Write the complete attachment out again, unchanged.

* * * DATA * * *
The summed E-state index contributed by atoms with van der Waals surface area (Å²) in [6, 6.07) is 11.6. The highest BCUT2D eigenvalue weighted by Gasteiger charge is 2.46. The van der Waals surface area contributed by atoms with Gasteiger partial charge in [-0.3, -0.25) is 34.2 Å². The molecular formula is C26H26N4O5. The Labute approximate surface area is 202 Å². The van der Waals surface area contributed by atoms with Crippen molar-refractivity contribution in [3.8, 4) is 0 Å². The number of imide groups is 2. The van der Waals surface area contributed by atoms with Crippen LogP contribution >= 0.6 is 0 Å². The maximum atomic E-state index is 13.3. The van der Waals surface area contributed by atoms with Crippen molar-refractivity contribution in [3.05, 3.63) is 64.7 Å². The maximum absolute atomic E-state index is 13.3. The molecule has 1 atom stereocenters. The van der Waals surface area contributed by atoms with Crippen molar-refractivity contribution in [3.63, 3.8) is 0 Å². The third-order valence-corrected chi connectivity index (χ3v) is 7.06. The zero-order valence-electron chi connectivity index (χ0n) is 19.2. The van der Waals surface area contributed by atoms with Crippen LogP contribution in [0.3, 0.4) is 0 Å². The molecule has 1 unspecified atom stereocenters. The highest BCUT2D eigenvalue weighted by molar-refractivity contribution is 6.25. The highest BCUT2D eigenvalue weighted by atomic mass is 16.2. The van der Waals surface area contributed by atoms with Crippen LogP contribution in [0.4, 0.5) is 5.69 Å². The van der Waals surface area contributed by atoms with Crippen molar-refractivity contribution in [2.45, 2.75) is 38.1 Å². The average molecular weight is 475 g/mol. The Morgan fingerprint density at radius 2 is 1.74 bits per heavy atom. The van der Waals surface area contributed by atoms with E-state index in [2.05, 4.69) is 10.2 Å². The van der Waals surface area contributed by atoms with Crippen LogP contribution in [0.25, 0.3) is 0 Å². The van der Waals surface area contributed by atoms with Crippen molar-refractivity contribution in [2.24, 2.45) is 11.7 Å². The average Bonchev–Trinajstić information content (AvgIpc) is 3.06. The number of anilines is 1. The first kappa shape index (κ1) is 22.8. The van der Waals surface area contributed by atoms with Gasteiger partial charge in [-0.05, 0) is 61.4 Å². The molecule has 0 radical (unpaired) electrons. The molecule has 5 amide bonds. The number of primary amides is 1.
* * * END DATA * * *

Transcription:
The summed E-state index contributed by atoms with van der Waals surface area (Å²) in [6, 6.07) is 11.6. The highest BCUT2D eigenvalue weighted by Gasteiger charge is 2.46. The van der Waals surface area contributed by atoms with Gasteiger partial charge in [-0.3, -0.25) is 34.2 Å². The molecular formula is C26H26N4O5. The Labute approximate surface area is 202 Å². The van der Waals surface area contributed by atoms with Crippen molar-refractivity contribution in [3.8, 4) is 0 Å². The number of imide groups is 2. The van der Waals surface area contributed by atoms with Crippen LogP contribution >= 0.6 is 0 Å². The maximum atomic E-state index is 13.3. The van der Waals surface area contributed by atoms with Crippen molar-refractivity contribution in [3.05, 3.63) is 64.7 Å². The maximum absolute atomic E-state index is 13.3. The molecule has 1 atom stereocenters. The van der Waals surface area contributed by atoms with Crippen molar-refractivity contribution in [3.63, 3.8) is 0 Å². The third-order valence-corrected chi connectivity index (χ3v) is 7.06. The zero-order valence-electron chi connectivity index (χ0n) is 19.2. The van der Waals surface area contributed by atoms with Crippen LogP contribution in [0.3, 0.4) is 0 Å². The molecule has 1 unspecified atom stereocenters. The highest BCUT2D eigenvalue weighted by molar-refractivity contribution is 6.25. The highest BCUT2D eigenvalue weighted by atomic mass is 16.2. The van der Waals surface area contributed by atoms with Crippen LogP contribution in [0.4, 0.5) is 5.69 Å². The van der Waals surface area contributed by atoms with Crippen molar-refractivity contribution in [2.45, 2.75) is 38.1 Å². The average molecular weight is 475 g/mol. The Morgan fingerprint density at radius 2 is 1.74 bits per heavy atom. The van der Waals surface area contributed by atoms with E-state index in [2.05, 4.69) is 10.2 Å². The van der Waals surface area contributed by atoms with Crippen LogP contribution in [0.25, 0.3) is 0 Å². The van der Waals surface area contributed by atoms with Crippen molar-refractivity contribution in [2.24, 2.45) is 11.7 Å². The average Bonchev–Trinajstić information content (AvgIpc) is 3.06. The number of anilines is 1. The first kappa shape index (κ1) is 22.8. The van der Waals surface area contributed by atoms with Gasteiger partial charge in [-0.05, 0) is 61.4 Å². The molecule has 0 radical (unpaired) electrons. The molecule has 5 amide bonds. The number of primary amides is 1.